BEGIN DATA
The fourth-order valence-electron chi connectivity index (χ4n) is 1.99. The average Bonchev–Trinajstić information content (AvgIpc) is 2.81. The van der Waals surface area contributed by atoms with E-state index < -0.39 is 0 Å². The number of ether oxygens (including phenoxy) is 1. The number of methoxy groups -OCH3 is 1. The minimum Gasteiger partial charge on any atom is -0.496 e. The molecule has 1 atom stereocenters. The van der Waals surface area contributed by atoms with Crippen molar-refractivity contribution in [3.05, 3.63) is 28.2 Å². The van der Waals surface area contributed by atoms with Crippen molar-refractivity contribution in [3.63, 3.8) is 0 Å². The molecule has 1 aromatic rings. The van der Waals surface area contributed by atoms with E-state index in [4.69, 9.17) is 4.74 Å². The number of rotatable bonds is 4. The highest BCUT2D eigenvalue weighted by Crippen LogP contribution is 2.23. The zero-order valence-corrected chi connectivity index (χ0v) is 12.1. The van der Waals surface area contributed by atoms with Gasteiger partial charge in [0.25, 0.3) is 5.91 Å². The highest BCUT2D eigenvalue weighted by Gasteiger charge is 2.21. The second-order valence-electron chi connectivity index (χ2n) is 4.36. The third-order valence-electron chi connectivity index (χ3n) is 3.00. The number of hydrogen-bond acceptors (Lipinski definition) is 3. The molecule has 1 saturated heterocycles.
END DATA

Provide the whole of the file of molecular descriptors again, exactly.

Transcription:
The fourth-order valence-electron chi connectivity index (χ4n) is 1.99. The average Bonchev–Trinajstić information content (AvgIpc) is 2.81. The van der Waals surface area contributed by atoms with E-state index < -0.39 is 0 Å². The number of ether oxygens (including phenoxy) is 1. The number of methoxy groups -OCH3 is 1. The minimum Gasteiger partial charge on any atom is -0.496 e. The molecule has 1 atom stereocenters. The van der Waals surface area contributed by atoms with Crippen molar-refractivity contribution in [3.05, 3.63) is 28.2 Å². The van der Waals surface area contributed by atoms with Crippen molar-refractivity contribution in [3.63, 3.8) is 0 Å². The molecule has 1 aromatic rings. The van der Waals surface area contributed by atoms with E-state index in [4.69, 9.17) is 4.74 Å². The number of rotatable bonds is 4. The highest BCUT2D eigenvalue weighted by Crippen LogP contribution is 2.23. The zero-order valence-corrected chi connectivity index (χ0v) is 12.1. The van der Waals surface area contributed by atoms with Gasteiger partial charge in [0.25, 0.3) is 5.91 Å². The highest BCUT2D eigenvalue weighted by Gasteiger charge is 2.21. The second-order valence-electron chi connectivity index (χ2n) is 4.36. The third-order valence-electron chi connectivity index (χ3n) is 3.00. The number of hydrogen-bond acceptors (Lipinski definition) is 3. The molecule has 1 saturated heterocycles.